Three white semi-trucks parked on the shoulder of a curved road in Pennsylvania, surrounded by lush green trees and bushes under a clear sky. The sun casts a warm glow on the vehicles and the landscape, setting a peaceful scene that belies any recent truck accident or need for compensation.

In America, truck drivers are one of the most integral parts of our society. Our grocery stores, department stores, and home goods stores all depend on truck drivers to get their merchandise to them on time. On top of that, truck companies also depend on their drivers to make every stop as efficiently as possible, so truck drivers very often drive their 80,000-pound vehicle over frequent 70-hour workweeks. One can see how a truck driver would feel the pressure of his or her job. Since truck drivers are under such tight time constraints, one can also see how there are so many truck accidents. If you have been injured in a truck accident in the state of Pennsylvania, here are some of the questions you may have:

What are some of the most common causes of truck accidents?

Thanks to their massive size, it is very easy for a truck driver to make a mistake. Even the tiniest misjudgment could have disastrous results. Here are some of the most prominent causes of truck accidents:

  • Dangerous or defective truck parts
  • Dangerous or negligent road design
  • Employer negligence
  • Driver negligence
  • Dangerous or defective truck design

Do I qualify for compensation?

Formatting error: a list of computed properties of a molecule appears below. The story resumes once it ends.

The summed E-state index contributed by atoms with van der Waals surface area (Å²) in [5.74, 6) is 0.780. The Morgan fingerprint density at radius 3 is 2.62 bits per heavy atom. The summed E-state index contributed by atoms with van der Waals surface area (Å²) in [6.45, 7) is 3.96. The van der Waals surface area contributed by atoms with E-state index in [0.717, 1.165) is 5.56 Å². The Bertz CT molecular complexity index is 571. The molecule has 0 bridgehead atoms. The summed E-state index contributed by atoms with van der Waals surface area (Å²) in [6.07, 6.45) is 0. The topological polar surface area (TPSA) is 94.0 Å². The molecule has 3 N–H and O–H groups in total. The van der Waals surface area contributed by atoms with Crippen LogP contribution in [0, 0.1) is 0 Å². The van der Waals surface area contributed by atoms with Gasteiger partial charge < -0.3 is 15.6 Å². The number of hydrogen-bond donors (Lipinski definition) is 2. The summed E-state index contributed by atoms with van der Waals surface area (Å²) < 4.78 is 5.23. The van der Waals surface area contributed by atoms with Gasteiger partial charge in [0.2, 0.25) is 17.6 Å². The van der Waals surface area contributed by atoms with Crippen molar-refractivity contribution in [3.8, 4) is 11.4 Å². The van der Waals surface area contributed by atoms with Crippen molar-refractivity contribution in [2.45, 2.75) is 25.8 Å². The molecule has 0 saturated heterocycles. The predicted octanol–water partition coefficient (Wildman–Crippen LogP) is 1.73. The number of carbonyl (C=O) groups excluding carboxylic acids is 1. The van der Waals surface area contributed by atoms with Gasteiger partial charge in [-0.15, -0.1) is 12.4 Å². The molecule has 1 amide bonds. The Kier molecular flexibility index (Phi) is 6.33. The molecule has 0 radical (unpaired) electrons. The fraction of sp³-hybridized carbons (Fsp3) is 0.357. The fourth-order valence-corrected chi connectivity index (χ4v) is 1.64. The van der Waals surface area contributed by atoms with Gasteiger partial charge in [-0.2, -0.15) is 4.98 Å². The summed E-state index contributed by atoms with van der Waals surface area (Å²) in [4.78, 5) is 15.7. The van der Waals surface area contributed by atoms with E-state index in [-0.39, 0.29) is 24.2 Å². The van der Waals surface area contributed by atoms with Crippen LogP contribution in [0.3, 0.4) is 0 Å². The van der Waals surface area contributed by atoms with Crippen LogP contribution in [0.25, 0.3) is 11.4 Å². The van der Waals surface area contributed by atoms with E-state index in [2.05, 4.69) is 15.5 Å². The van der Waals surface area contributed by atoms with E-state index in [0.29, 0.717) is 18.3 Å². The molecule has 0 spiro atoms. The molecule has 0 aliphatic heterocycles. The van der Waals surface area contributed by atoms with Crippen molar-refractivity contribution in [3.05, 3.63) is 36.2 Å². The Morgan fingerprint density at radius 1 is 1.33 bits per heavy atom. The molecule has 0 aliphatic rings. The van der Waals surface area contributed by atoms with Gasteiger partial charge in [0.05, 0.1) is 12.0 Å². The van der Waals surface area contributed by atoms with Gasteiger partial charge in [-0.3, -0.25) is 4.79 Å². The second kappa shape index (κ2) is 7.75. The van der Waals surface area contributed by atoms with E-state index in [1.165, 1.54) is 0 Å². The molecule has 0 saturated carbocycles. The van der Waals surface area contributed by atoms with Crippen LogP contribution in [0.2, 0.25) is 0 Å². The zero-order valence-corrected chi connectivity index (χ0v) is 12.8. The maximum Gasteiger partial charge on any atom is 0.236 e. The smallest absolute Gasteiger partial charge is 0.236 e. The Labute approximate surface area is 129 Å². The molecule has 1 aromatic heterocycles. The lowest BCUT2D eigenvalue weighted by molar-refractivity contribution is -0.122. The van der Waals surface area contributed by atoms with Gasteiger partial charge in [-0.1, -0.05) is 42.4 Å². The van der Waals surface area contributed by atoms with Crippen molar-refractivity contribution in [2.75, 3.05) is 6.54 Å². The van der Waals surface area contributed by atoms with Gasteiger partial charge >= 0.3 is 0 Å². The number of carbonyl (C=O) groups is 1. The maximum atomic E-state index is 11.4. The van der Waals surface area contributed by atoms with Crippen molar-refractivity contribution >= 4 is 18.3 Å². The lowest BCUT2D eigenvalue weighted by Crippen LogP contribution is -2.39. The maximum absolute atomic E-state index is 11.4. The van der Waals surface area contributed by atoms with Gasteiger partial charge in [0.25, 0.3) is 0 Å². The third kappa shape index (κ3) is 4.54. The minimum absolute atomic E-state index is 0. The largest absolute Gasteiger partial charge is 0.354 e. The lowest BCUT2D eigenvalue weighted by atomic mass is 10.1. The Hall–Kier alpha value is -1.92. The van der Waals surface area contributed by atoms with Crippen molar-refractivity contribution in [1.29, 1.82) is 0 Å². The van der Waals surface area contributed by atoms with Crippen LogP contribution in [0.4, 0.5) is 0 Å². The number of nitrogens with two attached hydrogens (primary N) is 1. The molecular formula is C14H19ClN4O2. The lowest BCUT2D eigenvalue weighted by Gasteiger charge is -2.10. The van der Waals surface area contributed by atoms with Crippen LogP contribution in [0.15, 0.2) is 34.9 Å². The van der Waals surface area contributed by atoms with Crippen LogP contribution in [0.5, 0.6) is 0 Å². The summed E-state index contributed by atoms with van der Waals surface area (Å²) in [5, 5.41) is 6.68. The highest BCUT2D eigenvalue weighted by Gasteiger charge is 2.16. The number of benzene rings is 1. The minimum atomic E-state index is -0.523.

If you have been injured due to negligence on the part of the employer, the driver, or the manufacturer, there is a good chance you will be entitled to financial compensation. However, you must be able to satisfy the burden of proof first. In order to do so, you must have a firm understanding of what constitutes negligent truck driving behavior. Here are some examples:

  • Excessively speeding
  • Texting or using any other electronic device without hands-free technology 
  • Driving under the influence of drugs or alcohol
  • Driving too fast around turns
  • Driving while drowsy or fatigued
  • Driving while eating, smoking, or navigating directions
  • Unsafely changing lanes, unaware of the many blind spots trucks often have
  • Failing to comply with traffic lights or signs
  • Ignoring other rules of the road

You should be able to prove you that were injured due to a truck driver’s negligence if the truck driver was doing any of these things at the time of your accident. However, though you may have been injured in a truck accident, it may not have been the truck driver’s fault. The truck employer may be held responsible if:

  • He or she negligently hired or trained the employee
  • He or she did not ensure the truck was in roadworthy condition
  • He or she improperly loaded a truck (or oversaw an improper load)

Contact our Pennsylvania firm

If you or someone you know was injured in a truck accident due to their negligence, contact the Law Offices of Ilkhanoff & Silverstein today.